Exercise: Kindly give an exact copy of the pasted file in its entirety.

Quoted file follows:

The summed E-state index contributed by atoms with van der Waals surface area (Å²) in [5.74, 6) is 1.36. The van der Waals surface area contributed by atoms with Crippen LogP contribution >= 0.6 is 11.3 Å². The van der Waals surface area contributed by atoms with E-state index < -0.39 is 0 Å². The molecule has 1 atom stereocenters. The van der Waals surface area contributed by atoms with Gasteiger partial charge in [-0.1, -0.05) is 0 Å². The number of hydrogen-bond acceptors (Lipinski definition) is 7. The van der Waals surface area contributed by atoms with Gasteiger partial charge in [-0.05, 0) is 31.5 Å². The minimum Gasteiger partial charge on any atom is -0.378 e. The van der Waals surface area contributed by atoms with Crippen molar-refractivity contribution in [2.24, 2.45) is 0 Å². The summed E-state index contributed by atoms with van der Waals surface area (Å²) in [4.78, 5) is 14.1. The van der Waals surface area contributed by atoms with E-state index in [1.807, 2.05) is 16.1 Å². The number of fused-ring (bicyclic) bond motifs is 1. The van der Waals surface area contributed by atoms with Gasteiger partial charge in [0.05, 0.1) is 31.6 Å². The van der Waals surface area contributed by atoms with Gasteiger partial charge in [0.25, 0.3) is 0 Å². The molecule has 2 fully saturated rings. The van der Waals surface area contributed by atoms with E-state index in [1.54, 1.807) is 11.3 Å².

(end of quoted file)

The summed E-state index contributed by atoms with van der Waals surface area (Å²) in [5.74, 6) is 1.36. The van der Waals surface area contributed by atoms with Crippen LogP contribution >= 0.6 is 11.3 Å². The van der Waals surface area contributed by atoms with E-state index < -0.39 is 0 Å². The molecule has 1 atom stereocenters. The van der Waals surface area contributed by atoms with Gasteiger partial charge in [-0.1, -0.05) is 0 Å². The number of hydrogen-bond acceptors (Lipinski definition) is 7. The van der Waals surface area contributed by atoms with Gasteiger partial charge in [-0.05, 0) is 31.5 Å². The minimum Gasteiger partial charge on any atom is -0.378 e. The van der Waals surface area contributed by atoms with Crippen molar-refractivity contribution in [2.24, 2.45) is 0 Å². The summed E-state index contributed by atoms with van der Waals surface area (Å²) in [4.78, 5) is 14.1. The van der Waals surface area contributed by atoms with E-state index in [1.807, 2.05) is 16.1 Å². The number of fused-ring (bicyclic) bond motifs is 1. The van der Waals surface area contributed by atoms with Gasteiger partial charge in [0.05, 0.1) is 31.6 Å². The van der Waals surface area contributed by atoms with Gasteiger partial charge in [0.25, 0.3) is 0 Å². The molecule has 2 fully saturated rings. The van der Waals surface area contributed by atoms with E-state index in [1.54, 1.807) is 11.3 Å².